Guelph, Ont.- and Bible Hill, NS-based vertical farming startup GoodLeaf Farms has inked a deal with Alberta for the provincial government to pay $2.73 million towards a 74,000-square-foot facility in Calgary.

GoodLeaf, a subsidiary of TruLeaf, uses high-tech vertical farming facilities to grow microgreens, such as micro radishes and baby spinach. Its process relies on LED lights designed to mimic sunlight. TruLeaf was founded by former CEO Gregg Curwin, with frozen food giant McCain Foods now its largest shareholder.

Slated to be built in an industrial neighbourhood on 108 Avenue Southeast, the Calgary farm will be GoodLeaf’s second commercial-scale facility, after one in Guelph. It also has a smaller project in Truro, NS. The government money will come from Alberta's Investment and Growth Fund -- the program’s first-ever handout. In a press release, GoodLeaf said the new farm will create 70 jobs.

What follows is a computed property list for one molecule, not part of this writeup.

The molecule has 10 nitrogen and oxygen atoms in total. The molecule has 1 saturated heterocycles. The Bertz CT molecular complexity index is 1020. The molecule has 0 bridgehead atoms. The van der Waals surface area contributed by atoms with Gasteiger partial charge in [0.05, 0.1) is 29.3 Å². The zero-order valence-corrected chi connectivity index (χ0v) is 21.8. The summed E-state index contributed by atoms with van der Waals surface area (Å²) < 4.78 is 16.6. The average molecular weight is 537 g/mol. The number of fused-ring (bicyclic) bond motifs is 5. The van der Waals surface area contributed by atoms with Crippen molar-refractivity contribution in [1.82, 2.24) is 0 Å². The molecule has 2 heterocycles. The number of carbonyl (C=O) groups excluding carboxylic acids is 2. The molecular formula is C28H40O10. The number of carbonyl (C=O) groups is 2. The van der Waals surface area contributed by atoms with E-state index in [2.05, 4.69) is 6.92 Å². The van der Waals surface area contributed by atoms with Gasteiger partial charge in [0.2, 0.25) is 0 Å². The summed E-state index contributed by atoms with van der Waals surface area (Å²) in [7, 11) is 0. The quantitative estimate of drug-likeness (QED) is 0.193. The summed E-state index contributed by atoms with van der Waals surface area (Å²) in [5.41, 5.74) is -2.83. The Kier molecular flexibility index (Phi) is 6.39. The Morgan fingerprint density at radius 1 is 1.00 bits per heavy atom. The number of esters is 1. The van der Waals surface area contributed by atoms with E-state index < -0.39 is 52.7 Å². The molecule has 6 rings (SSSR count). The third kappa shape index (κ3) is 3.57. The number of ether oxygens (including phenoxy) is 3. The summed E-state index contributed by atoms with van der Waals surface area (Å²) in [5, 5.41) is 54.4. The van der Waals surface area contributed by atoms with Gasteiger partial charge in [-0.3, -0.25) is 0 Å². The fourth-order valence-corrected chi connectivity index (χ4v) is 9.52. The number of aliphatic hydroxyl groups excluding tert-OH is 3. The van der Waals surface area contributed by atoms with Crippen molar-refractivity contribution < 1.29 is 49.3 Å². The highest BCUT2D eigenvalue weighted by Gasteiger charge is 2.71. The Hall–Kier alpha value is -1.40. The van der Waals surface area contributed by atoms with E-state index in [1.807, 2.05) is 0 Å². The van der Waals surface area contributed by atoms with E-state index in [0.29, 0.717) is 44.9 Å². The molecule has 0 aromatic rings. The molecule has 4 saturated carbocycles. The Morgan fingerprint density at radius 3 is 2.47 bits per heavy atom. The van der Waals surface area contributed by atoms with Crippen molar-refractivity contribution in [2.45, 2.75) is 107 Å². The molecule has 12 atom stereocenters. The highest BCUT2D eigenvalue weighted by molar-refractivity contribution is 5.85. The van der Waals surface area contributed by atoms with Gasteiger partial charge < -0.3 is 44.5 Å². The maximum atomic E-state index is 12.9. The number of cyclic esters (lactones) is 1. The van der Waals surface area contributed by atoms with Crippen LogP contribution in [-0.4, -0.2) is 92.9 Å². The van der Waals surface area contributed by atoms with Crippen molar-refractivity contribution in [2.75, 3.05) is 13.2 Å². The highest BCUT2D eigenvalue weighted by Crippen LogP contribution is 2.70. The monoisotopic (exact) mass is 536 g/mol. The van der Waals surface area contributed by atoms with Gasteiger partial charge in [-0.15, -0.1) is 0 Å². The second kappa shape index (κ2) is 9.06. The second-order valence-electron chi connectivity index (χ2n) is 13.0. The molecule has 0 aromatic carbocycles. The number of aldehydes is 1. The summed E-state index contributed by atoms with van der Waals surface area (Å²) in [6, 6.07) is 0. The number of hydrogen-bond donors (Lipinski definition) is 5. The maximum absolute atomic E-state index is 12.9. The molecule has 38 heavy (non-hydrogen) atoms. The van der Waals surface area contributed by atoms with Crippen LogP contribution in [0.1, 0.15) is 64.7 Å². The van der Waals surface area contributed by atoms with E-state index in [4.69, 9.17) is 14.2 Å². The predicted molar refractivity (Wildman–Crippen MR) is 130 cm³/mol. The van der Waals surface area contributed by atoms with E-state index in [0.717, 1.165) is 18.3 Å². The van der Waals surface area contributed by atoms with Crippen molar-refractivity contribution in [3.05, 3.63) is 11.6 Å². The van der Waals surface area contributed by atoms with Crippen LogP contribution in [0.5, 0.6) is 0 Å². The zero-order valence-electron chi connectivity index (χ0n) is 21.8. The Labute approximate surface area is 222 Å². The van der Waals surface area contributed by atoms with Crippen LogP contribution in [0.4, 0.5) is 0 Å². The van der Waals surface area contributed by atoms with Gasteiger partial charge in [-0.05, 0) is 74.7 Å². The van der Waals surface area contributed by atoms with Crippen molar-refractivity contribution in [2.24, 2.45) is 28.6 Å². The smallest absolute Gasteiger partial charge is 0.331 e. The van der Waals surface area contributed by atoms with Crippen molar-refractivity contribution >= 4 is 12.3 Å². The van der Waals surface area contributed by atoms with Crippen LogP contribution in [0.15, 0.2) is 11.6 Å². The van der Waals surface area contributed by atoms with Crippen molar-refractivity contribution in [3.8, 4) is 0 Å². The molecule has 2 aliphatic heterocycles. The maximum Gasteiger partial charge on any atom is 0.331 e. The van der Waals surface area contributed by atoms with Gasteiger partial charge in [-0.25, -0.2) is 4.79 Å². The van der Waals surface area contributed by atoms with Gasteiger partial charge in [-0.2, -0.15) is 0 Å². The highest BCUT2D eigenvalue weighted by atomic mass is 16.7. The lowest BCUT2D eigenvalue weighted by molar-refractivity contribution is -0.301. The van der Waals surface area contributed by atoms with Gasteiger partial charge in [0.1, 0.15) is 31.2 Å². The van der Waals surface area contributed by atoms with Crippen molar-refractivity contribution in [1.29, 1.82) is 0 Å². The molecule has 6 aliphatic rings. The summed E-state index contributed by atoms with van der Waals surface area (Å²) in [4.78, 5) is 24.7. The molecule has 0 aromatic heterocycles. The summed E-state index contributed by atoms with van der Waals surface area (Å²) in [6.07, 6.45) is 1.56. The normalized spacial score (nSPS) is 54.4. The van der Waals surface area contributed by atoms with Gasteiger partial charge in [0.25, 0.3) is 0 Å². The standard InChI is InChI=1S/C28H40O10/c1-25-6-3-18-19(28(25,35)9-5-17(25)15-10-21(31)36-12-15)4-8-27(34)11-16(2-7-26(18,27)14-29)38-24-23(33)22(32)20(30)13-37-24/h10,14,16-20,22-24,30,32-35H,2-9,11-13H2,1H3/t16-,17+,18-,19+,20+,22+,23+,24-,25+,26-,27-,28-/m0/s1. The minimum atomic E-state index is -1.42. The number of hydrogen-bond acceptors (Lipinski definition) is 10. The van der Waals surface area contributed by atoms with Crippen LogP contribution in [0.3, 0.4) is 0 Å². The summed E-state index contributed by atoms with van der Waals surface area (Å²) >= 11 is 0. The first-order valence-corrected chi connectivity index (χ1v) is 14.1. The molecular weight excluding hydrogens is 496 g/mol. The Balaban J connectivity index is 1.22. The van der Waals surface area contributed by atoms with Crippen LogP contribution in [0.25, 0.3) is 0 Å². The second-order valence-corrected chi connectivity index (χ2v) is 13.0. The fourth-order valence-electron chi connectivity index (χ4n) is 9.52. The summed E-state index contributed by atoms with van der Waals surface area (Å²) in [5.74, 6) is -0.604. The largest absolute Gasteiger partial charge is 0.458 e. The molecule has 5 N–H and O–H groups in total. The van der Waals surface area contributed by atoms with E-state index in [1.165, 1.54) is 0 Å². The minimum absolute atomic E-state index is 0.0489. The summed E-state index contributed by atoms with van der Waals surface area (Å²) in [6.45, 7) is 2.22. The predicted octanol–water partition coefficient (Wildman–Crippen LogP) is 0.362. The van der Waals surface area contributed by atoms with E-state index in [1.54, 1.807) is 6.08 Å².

“Setting up in Calgary is a huge step forward for GoodLeaf to establish a truly national footprint as Canada’s largest commercial indoor vertical farm,” Barry Murchie, current CEO of GoodLeaf, said in the press release.

“With Canada’s limited growing season, climate-controlled indoor farms offer Canadians access to fresh, locally grown leafy greens year-round. And Calgary is the perfect location for our first Western Canada location as it’s a main corridor and central access point.”

GoodLeaf has previously said its goal is to become the largest vertical farm operator in North America. The company also has plans to open a facility similar to the Calgary project in Quebec next year, with construction already under way.

In February, McCain invested an additional $30 million in GoodLeaf, building on shares it purchased several years previously for a total $65 million stake.

GoodLeaf added in the press release that, because its farm environments employ almost clinical hygiene standards, they require no pesticides, herbicides or fungicides. They also use 95 percent less water than a traditional outdoor farm.

Curwin, meanwhile, is now the CEO of Halifax’s Novagevity, which sells plant-based meal replacement drinks.